Assessing NHL Playoff Contenders

More than any other major sport there is a lot you can tell about a team in the NHL regarding their readiness to compete in the playoffs before the regular season even ends. That doesn’t mean that there aren’t still upsets or surprises in the NHL playoffs – there certainly are. It’s just that oftentimes teams that surprise the media and the general public aren’t nearly as surprising as they seem if you have taken the time to assess readiness going into the playoffs. A team that isn’t ready heading into the playoffs will rarely do much once they get there, and a team that is very ready can be poised to shine. Whenever an obscure team comes from nowhere to go shockingly deep – like Philadelphia and Montreal did in 2010 and Calgary, Edmonton, Anaheim, Carolina, Tampa Bay and others have done in past years – you’ll see some common characteristics that they shared heading into the playoffs, and some key problems that their opponents had along the way. Here’s a look at three questions you can ask to assess how ready a team is to make a charge in the grueling NHL playoffs:

How do their last 10 games compare to their middle 10 games? – Almost without exception a team that does well in the playoffs is one that shows marked improvement between the middle of the season and the end. It’s crucial to note here, though, that that doesn’t necessarily mean that they will have a better record over the latter period. There are so many factors that affect a team’s record – location of games, quality of opponents, health of team, and so on – that looking at records is at best misleading, and at worst will lead you down the wrong path. What you want to look at instead are key statistical measures that really impact how effective a team has been – things like power play and penalty killing percentages, and shots allowed, for example.

Is the shots on goal differential positive? – I have separated this one stat from the rest because it is such a remarkably strong indicator of playoff success. Shot on goal differential is simply the difference between the number of shots per game a team takes and the number they allow. A positive differential indicates that the team indicates more shots per game than they give up. Here’s what’s incredible – between 1991 and 2010 every single Stanley Cup winner has had a positive differential. Quite often they have had the biggest differential as well. If a team is coming into the playoffs with a negative regular season differential, then, it would be very hard to take them seriously as a contender.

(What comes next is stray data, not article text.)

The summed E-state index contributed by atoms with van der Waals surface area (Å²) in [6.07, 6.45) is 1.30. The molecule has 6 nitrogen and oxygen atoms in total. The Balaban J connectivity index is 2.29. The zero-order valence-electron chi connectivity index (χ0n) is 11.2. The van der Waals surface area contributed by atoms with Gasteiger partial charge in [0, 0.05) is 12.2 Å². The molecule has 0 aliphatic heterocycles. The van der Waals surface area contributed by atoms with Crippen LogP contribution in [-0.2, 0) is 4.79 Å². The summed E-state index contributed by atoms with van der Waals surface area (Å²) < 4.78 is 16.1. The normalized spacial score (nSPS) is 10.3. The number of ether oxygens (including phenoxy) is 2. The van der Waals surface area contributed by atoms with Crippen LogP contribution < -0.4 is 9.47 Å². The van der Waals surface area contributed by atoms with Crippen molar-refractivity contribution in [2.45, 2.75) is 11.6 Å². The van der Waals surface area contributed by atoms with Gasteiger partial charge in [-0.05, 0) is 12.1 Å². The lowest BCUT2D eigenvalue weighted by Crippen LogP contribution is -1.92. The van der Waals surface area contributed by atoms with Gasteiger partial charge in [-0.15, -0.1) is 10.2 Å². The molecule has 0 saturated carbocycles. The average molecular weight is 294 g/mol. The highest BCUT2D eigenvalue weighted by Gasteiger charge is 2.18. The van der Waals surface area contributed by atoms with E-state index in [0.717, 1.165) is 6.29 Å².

How are the goalies really playing? – A goalie who gets hot in the playoffs can carry his team unlike any other player in any position in sports. Time and again we have seen how a hot goalie can take a decent team far further than anyone would have expected. Goalies can get hot once the playoffs start, but typically they have shown signs of their form late in the regular season if you know what you are looking for. There are four things I look for to determine if a goalie is ready. First, I am interested in consistency – a goalie has to be able to perform at a high level almost every game to do well in the playoffs. To measure this I look at the last 20 games the goalie has played. Over that period I find his save percentage – the best widely available stat to indicate goalie effectiveness. Once I have the safe percentage over the whole period I compare that to the save percentage in each of the 20 individual games. I don’t want to see more than five games in which the players save percentage was significantly below the average. If there are more than that then the goalie is likely too streaky to trust in the playoffs. Second, I look at his ability to bounce back. Bad games are inevitable, and they will happen in the playoffs. Good playoff goalies can shake those situations off and get right back into top form. If a goalie’s bad performances during the season are followed consistently by anything other than very strong games then I am concerned. Third, I look at how they handle success. Some goalies get complacent when things go well. That can’t happen in the playoffs. To judge this I look for two games in a row when a goalie has allowed one or fewer goals per game. The third game in that streak should be a good one. If the save percentage in the third game is significantly worse than the first two, and if that happens more than once, then it could be a sign that the goalie’s focus wavers when things go well. Finally, I look at how a goalie responds to high pressure situations. To measure this I compare his GAA and save percentage when playing against the two best teams in his division, the best team in his conference (assuming that team is not in his division), and against his team’s natural rival (assuming that rivalry is fierce and both teams are playoff teams) to those stats overall for the whole season. The pressure should be higher in those games than the typical game because the games mean more. If the goalies’ stats aren’t better in those games than they are overall then I am concerned about his ability to elevate his game, and I am not convinced he is ready for the playoffs. Not all goalies who shine in the playoffs will do well by these measures, but if a goalie raises concerns in two or more of these four measures then I have real concerns about his playoff readiness.

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